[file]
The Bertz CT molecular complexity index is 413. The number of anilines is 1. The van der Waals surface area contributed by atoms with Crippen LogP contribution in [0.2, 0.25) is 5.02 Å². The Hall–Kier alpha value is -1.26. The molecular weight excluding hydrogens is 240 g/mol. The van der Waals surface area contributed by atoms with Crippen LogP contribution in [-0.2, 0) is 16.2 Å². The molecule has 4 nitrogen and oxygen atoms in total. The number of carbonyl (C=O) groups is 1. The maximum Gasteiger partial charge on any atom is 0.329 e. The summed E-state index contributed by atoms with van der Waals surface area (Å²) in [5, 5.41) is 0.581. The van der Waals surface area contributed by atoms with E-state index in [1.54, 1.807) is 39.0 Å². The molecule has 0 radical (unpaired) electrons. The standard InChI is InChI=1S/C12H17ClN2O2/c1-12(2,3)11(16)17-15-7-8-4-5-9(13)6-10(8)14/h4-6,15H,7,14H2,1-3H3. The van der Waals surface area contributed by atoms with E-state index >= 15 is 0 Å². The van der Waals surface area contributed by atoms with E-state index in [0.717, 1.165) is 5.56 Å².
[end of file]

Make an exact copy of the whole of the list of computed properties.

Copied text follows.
The Bertz CT molecular complexity index is 413. The number of anilines is 1. The van der Waals surface area contributed by atoms with Crippen LogP contribution in [0.2, 0.25) is 5.02 Å². The Hall–Kier alpha value is -1.26. The molecular weight excluding hydrogens is 240 g/mol. The van der Waals surface area contributed by atoms with Crippen LogP contribution in [-0.2, 0) is 16.2 Å². The molecule has 4 nitrogen and oxygen atoms in total. The number of carbonyl (C=O) groups is 1. The maximum Gasteiger partial charge on any atom is 0.329 e. The summed E-state index contributed by atoms with van der Waals surface area (Å²) in [5, 5.41) is 0.581. The van der Waals surface area contributed by atoms with E-state index in [1.54, 1.807) is 39.0 Å². The molecule has 0 radical (unpaired) electrons. The standard InChI is InChI=1S/C12H17ClN2O2/c1-12(2,3)11(16)17-15-7-8-4-5-9(13)6-10(8)14/h4-6,15H,7,14H2,1-3H3. The van der Waals surface area contributed by atoms with E-state index >= 15 is 0 Å². The van der Waals surface area contributed by atoms with E-state index in [0.717, 1.165) is 5.56 Å².